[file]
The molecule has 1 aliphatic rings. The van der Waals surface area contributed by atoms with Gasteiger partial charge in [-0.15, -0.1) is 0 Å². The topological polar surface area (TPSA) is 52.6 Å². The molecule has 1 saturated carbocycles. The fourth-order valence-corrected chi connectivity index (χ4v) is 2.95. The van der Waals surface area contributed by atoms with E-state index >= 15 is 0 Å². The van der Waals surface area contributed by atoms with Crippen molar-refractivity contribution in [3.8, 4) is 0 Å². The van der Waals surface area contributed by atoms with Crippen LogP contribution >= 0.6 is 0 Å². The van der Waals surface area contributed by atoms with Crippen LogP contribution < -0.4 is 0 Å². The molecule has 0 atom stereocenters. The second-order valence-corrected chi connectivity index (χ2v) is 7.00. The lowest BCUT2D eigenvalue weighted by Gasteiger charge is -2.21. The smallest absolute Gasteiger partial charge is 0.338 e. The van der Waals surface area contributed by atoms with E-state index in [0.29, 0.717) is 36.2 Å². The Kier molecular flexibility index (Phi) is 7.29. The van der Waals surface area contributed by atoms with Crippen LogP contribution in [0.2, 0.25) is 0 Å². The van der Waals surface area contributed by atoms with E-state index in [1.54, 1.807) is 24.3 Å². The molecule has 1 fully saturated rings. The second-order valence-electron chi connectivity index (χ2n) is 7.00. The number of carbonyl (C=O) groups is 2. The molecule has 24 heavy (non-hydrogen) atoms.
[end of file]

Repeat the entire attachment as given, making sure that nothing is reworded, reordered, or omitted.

The molecule has 1 aliphatic rings. The van der Waals surface area contributed by atoms with Gasteiger partial charge in [-0.15, -0.1) is 0 Å². The topological polar surface area (TPSA) is 52.6 Å². The molecule has 1 saturated carbocycles. The fourth-order valence-corrected chi connectivity index (χ4v) is 2.95. The van der Waals surface area contributed by atoms with E-state index >= 15 is 0 Å². The van der Waals surface area contributed by atoms with Crippen molar-refractivity contribution in [3.8, 4) is 0 Å². The van der Waals surface area contributed by atoms with Crippen LogP contribution >= 0.6 is 0 Å². The van der Waals surface area contributed by atoms with Crippen LogP contribution < -0.4 is 0 Å². The molecule has 0 atom stereocenters. The second-order valence-corrected chi connectivity index (χ2v) is 7.00. The lowest BCUT2D eigenvalue weighted by Gasteiger charge is -2.21. The smallest absolute Gasteiger partial charge is 0.338 e. The van der Waals surface area contributed by atoms with E-state index in [0.29, 0.717) is 36.2 Å². The Kier molecular flexibility index (Phi) is 7.29. The van der Waals surface area contributed by atoms with Crippen LogP contribution in [0.2, 0.25) is 0 Å². The van der Waals surface area contributed by atoms with E-state index in [1.54, 1.807) is 24.3 Å². The molecule has 1 fully saturated rings. The second-order valence-electron chi connectivity index (χ2n) is 7.00. The number of carbonyl (C=O) groups is 2. The molecule has 24 heavy (non-hydrogen) atoms.